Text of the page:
As More Floridians Go Back To Work, Issues Remain With State's Unemployment Assistance System
The Department of Economic Opportunity (DEO) says of the jobs initially lost during the pandemic, nearly 80% have been recovered. In addition, the agency's Deputy Secretary Adrienne Johnston says there are more people in the labor force now than in February of last year.
"Over the last five months, Florida's labor force has grown by 373,000, showing the success of the state's return to work initiative as more Floridians are returning to work," Johnston says.
The state ended its federal unemployment benefit in June three months early as part of an effort to get more people back into the workforce. In August, the state's unemployment rate was 5%—placing Florida as the 29th lowest state for unemployment.
Rep. Anna Eskamani (D-Orlando) has been helping Floridians navigate the state's unemployment assistance system. She says her office is now hearing from people who've gotten letters from DEO stating they owe money.
"This is a situation where DEO is accusing someone of receiving money that they should not have received. And it could be due to they weren't actually eligible for benefits, so everything they were paid was an overpayment, or it could be that their base pay that determined weekly benefit amount is actually lower than what was originally calculated," Eskamani says.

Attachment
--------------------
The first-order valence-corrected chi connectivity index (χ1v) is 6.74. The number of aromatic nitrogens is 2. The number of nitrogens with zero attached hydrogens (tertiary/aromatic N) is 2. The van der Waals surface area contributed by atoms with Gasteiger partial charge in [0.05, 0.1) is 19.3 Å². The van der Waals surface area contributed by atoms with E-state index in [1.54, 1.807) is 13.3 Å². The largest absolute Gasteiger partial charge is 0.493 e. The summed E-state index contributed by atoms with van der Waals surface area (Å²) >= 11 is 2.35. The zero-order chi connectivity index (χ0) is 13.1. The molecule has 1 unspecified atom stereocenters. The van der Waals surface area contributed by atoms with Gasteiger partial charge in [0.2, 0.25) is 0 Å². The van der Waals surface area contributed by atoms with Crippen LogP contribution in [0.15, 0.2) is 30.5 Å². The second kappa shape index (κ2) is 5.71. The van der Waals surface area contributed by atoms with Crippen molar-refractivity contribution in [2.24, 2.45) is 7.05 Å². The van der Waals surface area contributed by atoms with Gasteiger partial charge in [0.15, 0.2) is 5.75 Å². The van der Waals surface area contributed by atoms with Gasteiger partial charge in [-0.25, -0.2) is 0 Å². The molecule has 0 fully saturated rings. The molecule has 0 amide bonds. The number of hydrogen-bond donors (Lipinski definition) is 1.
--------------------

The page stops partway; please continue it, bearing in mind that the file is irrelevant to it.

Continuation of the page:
The state says it's legally required to send the letters, but if someone received more than they should have, DEO submitted a request to Florida's Chief Financial Officer requesting the state not send claimants to collections. But that's only good for non-fraudulent debt and for people who collected unemployment between March of 2020 through September of this year.
Eskamani says other issues plaguing the state's unemployment assistance system include delayed processing and people getting locked out of their accounts.